WASHINGTON -- The continued survival of the Opera Web browser is a bit of a mystery. Not only does it compete with a program, Microsoft's Internet Explorer, that is both pre-installed on most computers and free to download otherwise, this program also requires that you either pay up (a $39 registration fee) or put up with ads embedded in its interface.
Yet Opera (www.opera.com) has drawn a group of users who exhibit the sort of passionate loyalty not usually seen outside of Mac user groups.
Part of the reason may be that Opera was, for a long time, one of the only stable alternatives to IE. Part is likely due to its developers' inventive pursuit of new, more flexible browsing options. And part must be this program's speed and small size; it can be comfortably downloaded over dial-up.
Recently, Oslo-based Opera Software released version 7.5 of the browser -- now more of an Internet suite, since it also includes e-mail, address book, newsgroup, Internet Relay Chat and newsfeed-reader components -- for Windows, Mac OS X, Linux, FreeBSD and Solaris.
Unlike three or four years ago, however, Opera's competition isn't just IE and a sickly, aging version of Netscape. The open-source Mozilla browser (www.mozilla.org), although bulkier and slower, offers many of the same features as Opera and costs nothing. Apple's Safari and a still-in-development Mozilla offshoot called Firefox are free as well, just as quick on their feet and dramatically simpler.
To its credit, Opera 7.5 offers much to like: The developers have put serious thought into the ways people browse the Web these days, and it shows in a set of features that are absent from other browsers or available only through separate add-ons.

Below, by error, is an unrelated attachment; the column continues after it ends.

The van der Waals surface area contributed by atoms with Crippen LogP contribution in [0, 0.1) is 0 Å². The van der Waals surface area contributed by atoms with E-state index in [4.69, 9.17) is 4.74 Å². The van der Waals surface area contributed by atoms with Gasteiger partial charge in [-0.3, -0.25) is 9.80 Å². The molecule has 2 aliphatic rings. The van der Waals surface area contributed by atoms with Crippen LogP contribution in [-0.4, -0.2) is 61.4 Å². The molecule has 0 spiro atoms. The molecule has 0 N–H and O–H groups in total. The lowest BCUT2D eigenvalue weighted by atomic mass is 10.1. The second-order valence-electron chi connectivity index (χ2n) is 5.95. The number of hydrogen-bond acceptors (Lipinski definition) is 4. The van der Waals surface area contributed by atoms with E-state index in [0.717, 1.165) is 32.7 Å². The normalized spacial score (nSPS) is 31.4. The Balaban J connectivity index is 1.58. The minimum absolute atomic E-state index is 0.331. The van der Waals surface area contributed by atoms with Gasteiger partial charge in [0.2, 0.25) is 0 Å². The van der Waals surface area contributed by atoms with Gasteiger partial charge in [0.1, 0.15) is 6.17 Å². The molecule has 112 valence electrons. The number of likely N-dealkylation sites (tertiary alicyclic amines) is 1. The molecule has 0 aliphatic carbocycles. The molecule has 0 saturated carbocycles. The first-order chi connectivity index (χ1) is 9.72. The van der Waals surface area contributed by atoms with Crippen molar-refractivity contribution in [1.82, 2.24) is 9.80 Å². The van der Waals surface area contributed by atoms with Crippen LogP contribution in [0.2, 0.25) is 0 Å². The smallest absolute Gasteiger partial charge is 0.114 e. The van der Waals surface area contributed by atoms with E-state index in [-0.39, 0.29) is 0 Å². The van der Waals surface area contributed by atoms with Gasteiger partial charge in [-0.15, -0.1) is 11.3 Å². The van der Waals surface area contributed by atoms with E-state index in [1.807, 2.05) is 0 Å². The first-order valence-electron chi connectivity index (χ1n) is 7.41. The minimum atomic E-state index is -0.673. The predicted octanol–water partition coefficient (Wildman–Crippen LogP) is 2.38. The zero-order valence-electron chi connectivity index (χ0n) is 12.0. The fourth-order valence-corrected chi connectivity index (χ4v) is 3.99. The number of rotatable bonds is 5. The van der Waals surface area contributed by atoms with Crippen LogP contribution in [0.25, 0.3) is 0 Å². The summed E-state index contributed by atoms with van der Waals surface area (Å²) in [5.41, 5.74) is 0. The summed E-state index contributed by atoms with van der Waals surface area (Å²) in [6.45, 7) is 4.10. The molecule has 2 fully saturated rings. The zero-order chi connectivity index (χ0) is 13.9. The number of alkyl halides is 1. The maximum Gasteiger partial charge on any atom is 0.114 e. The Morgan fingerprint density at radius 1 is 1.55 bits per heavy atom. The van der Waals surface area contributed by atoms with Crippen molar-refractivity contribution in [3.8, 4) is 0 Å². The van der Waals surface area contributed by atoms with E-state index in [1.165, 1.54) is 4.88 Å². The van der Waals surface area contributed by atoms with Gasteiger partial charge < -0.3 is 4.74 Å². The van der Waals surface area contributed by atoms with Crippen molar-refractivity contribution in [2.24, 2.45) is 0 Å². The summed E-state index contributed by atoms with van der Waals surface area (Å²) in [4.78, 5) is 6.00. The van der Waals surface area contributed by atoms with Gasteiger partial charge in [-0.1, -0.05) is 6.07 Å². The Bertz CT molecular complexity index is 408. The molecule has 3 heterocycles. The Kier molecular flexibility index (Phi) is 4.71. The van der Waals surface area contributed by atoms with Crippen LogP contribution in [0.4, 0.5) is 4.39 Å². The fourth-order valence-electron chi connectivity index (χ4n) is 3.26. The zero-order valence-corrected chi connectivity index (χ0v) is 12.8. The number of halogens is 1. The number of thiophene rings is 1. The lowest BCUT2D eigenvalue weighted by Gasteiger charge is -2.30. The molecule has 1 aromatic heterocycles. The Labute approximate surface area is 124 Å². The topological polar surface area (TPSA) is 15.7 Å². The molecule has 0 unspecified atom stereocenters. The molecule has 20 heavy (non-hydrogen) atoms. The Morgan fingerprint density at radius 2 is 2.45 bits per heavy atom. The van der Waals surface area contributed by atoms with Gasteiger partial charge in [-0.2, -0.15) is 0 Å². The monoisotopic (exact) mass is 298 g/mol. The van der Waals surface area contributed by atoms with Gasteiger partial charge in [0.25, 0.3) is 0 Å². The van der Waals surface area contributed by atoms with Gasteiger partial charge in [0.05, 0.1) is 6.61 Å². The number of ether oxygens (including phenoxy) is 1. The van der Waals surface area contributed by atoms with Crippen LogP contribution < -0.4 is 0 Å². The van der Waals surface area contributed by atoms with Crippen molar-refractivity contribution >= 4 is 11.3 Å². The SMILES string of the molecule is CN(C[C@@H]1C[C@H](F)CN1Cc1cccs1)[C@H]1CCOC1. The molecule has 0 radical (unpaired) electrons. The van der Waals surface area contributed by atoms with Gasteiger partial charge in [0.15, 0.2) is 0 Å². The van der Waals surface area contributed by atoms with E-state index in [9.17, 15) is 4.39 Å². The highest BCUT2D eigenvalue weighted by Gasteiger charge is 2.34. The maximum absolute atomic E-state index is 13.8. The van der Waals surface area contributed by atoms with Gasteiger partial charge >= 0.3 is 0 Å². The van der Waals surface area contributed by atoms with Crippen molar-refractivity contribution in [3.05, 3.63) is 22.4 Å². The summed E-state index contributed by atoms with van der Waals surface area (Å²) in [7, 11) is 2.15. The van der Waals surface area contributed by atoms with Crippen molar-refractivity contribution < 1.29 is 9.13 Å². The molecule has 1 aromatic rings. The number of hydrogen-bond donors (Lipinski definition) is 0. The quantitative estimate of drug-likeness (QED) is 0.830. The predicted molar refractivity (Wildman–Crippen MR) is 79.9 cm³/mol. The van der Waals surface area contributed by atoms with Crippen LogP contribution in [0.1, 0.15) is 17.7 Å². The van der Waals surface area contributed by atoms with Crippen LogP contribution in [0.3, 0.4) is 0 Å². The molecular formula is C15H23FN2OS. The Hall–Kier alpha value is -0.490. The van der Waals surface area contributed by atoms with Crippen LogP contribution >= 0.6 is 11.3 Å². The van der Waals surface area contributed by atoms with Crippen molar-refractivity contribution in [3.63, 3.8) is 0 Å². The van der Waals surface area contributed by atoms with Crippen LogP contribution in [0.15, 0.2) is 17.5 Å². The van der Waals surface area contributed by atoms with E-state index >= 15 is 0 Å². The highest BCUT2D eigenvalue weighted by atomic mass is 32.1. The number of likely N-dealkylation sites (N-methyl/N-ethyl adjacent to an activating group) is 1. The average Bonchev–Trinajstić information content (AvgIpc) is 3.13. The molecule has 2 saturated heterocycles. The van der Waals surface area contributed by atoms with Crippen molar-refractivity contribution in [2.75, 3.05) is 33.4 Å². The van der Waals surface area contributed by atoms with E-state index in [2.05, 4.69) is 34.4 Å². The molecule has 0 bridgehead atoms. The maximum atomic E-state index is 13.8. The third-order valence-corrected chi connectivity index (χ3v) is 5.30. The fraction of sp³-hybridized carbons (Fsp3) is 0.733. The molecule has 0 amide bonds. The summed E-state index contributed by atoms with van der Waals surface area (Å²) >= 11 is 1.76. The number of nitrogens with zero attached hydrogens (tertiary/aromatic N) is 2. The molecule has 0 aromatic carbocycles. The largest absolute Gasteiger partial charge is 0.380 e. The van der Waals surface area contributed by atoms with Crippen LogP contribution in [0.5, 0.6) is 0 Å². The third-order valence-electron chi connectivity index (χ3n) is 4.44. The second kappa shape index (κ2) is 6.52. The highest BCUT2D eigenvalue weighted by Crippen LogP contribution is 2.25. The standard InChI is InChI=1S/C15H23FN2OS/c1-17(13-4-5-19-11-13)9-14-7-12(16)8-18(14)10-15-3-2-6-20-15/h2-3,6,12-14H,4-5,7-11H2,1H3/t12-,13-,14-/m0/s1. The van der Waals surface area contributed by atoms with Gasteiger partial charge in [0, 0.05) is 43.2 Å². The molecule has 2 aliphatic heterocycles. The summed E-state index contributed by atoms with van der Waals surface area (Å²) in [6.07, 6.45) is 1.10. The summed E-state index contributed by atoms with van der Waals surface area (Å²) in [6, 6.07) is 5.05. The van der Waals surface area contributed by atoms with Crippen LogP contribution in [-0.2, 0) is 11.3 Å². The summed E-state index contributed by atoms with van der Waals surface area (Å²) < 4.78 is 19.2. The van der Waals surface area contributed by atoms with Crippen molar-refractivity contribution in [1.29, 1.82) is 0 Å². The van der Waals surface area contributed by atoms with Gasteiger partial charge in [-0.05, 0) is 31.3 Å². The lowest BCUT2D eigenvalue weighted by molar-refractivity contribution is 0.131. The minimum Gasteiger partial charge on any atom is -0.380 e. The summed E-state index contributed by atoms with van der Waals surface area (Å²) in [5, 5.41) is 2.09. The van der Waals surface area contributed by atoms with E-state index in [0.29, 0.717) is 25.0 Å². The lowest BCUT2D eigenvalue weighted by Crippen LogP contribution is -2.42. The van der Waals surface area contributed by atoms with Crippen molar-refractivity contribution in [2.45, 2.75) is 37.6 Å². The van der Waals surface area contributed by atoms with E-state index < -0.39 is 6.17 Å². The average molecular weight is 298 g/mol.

For example, Opera's toolbar includes not just the canonical back and forward icons, but also rewind and fast-forward buttons. The rewind command works like Safari's snap-back function, returning you to the home page of a Web site you've waded deep into -- or to whatever page linked you to the current site -- while the fast-forward command whisks you to the next likely page, if Opera can deduce what that might be.
Like most non-IE browsers, Opera 7.5 supports tabbed browsing, in which multiple Web pages are displayed inside a single window. But it can also be set to keep all new pages inside that one frame, even if they're formatted to open in new windows. In addition, Opera lets you drag tabs left and right to rearrange their order. (This convenience, however, is undercut by the confusing way tabs narrow or widen based on each page's title.)
Opera enters saved site passwords with a click of a wand icon.
Brainerd Dispatch ©2013. All Rights Reserved.